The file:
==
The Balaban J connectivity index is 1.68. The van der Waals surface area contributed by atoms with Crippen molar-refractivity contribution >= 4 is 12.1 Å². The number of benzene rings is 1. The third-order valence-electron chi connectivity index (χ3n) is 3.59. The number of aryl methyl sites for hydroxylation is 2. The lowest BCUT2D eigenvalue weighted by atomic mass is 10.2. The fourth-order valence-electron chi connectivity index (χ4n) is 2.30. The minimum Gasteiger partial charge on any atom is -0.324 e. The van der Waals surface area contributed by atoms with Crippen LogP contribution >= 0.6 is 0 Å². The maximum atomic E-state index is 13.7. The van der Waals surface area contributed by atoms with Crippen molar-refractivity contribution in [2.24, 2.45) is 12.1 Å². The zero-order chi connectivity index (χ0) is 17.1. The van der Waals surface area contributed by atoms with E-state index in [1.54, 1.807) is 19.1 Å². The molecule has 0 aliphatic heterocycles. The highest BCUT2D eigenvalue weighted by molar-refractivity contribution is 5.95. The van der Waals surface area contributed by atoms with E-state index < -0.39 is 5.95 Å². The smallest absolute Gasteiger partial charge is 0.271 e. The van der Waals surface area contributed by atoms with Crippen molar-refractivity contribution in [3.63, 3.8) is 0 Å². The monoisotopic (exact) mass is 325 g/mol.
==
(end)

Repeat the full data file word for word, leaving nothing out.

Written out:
The Balaban J connectivity index is 1.68. The van der Waals surface area contributed by atoms with Crippen molar-refractivity contribution >= 4 is 12.1 Å². The number of benzene rings is 1. The third-order valence-electron chi connectivity index (χ3n) is 3.59. The number of aryl methyl sites for hydroxylation is 2. The lowest BCUT2D eigenvalue weighted by atomic mass is 10.2. The fourth-order valence-electron chi connectivity index (χ4n) is 2.30. The minimum Gasteiger partial charge on any atom is -0.324 e. The van der Waals surface area contributed by atoms with Crippen LogP contribution >= 0.6 is 0 Å². The maximum atomic E-state index is 13.7. The van der Waals surface area contributed by atoms with Crippen molar-refractivity contribution in [2.24, 2.45) is 12.1 Å². The zero-order chi connectivity index (χ0) is 17.1. The van der Waals surface area contributed by atoms with E-state index in [1.54, 1.807) is 19.1 Å². The molecule has 0 aliphatic heterocycles. The highest BCUT2D eigenvalue weighted by molar-refractivity contribution is 5.95. The van der Waals surface area contributed by atoms with E-state index < -0.39 is 5.95 Å². The smallest absolute Gasteiger partial charge is 0.271 e. The van der Waals surface area contributed by atoms with Crippen molar-refractivity contribution in [3.63, 3.8) is 0 Å². The monoisotopic (exact) mass is 325 g/mol.